Bread, biscuits, potato chips and french fries contain alarmingly high quantities of acrylamide, a substance believed to cause cancer, according to Swedish scientists. The research carried out at Stockholm University in cooperation with Sweden's National Food Administration, a government food safety agency, shows that when carbohydrate-rich foods are heated, they form acrylamide, a substance that has been classified as a probable human carcinogen.
"I have been in this field for 30 years and I have never seen anything like this before," says Leif Busk, head of the food administration's research department. Their findings show that an ordinary bag of potato chips may contain up to 500 times more of the substance than the top level allowed in drinking water by the World Health Organization. French fries sold at Swedish franchises of Burger King and McDonald's contained about 100 times the maximum permitted by the WHO for drinking water.
Acrylamide is a colorless, crystalline solid that induces gene mutations and has been found in animal tests to cause benign and malignant stomach tumors. It is also known to cause damage to the central and peripheral nervous system. "The discovery that acrylamide is formed during the preparation of food, and at high levels, is new knowledge. It may now be possible to explain some of the cases of cancer caused by food," Busk says.
"Fried, oven-baked and deep-fried potato and cereal products may contain high levels of acrylamide," the National Food Administration says. "Acrylamide is formed during the preparation of food and occurs in many foodstuffs...Many of the analyzed foodstuffs are consumed in large quantities, e.g. potato crisps, french fries, fried potatoes, biscuits and bread."
Among products analyzed in the study were potato chips made by a Finnish company, as well as breakfast cereals made by Kellogg, Quaker Oats and Nestle, and Old El Paso tortilla chips. "For us, these are completely new findings which have never before been known to the world's foodstuffs industry," says the Finnish potato chip company. Stefan Eriksson, marketing manager Burger King's subsidiary in Sweden, says, "We have received the information and we are evaluating what it will mean."
Busk says the findings applied worldwide, not only to Sweden, since the raw food used in the products showed no traces of acrylamide. The substance only appeared after they were heated. The analysis, based on more than 100 random food samples, is not extensive enough for the administration to recommend the withdrawal of any products from supermarket shelves. "Frying at high temperatures or for a long time should be avoided," Busk says. "Our advice to eat less fat-rich products such as french fries and crisps [potato chips] remains valid."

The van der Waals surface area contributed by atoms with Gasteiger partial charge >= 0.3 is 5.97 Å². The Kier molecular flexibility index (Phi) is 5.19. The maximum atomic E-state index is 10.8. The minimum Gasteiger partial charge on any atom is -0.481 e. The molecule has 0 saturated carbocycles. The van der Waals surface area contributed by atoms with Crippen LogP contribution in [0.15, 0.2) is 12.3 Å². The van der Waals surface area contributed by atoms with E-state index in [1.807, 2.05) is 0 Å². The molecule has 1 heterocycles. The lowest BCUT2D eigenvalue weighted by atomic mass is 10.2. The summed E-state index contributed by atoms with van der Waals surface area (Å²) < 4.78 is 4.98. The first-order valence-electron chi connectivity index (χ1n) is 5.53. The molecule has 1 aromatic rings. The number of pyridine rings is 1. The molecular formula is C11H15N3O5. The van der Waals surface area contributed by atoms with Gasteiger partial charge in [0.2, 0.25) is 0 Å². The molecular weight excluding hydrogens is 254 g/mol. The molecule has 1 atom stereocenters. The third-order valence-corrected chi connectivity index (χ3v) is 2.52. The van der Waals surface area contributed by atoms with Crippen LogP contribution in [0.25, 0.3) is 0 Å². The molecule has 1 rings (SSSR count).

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Mineral water is marketed for its purity. But Swiss scientists are say some brands may be contaminated with human feces.
In 11 of the 29 European brands of bottled mineral water tested by Christian Beuret and colleagues of the Cantonal Food Laboratory, the team found signs of the virus that causes more than 90% of the world's stomach upsets, called Norwalk-like virus or NLV.
"We didn't believe the results at first, so we got them independently confirmed by a private Swiss lab," says Beuret. "We think human feces are sporadically contaminating the water either at the source or some time during the bottling procedure." They have no idea how this happens.
They don?t know if the water poses a health risk, but evidence suggests that low levels of the virus in mineral water may give some elderly people gastroenteritis. Barry Vipond of the Public Health Laboratory in Bristol, England, says, "Current views are that you only need a very low level - in the range they found - of active virus for it to be infectious."
Beuret's team used a water testing process called RT-PCR. The mineral water industry says RT-PCR is prone to contamination. A statement from a leading company that markets bottled water says, "The RT-PCR technique is not suited to the routine analysis of potentially very weakly contaminated water."
A year later, nine out of ten virus-containing bottles of water studied by the researchers were still contaminated. Tamie Ando, of the National Center for Infectious Diseases in Atlanta, says, "Although we don't know whether the strains found in the mineral water are dangerous, the work is very important because we need to learn how our environment has been contaminated by these viruses."
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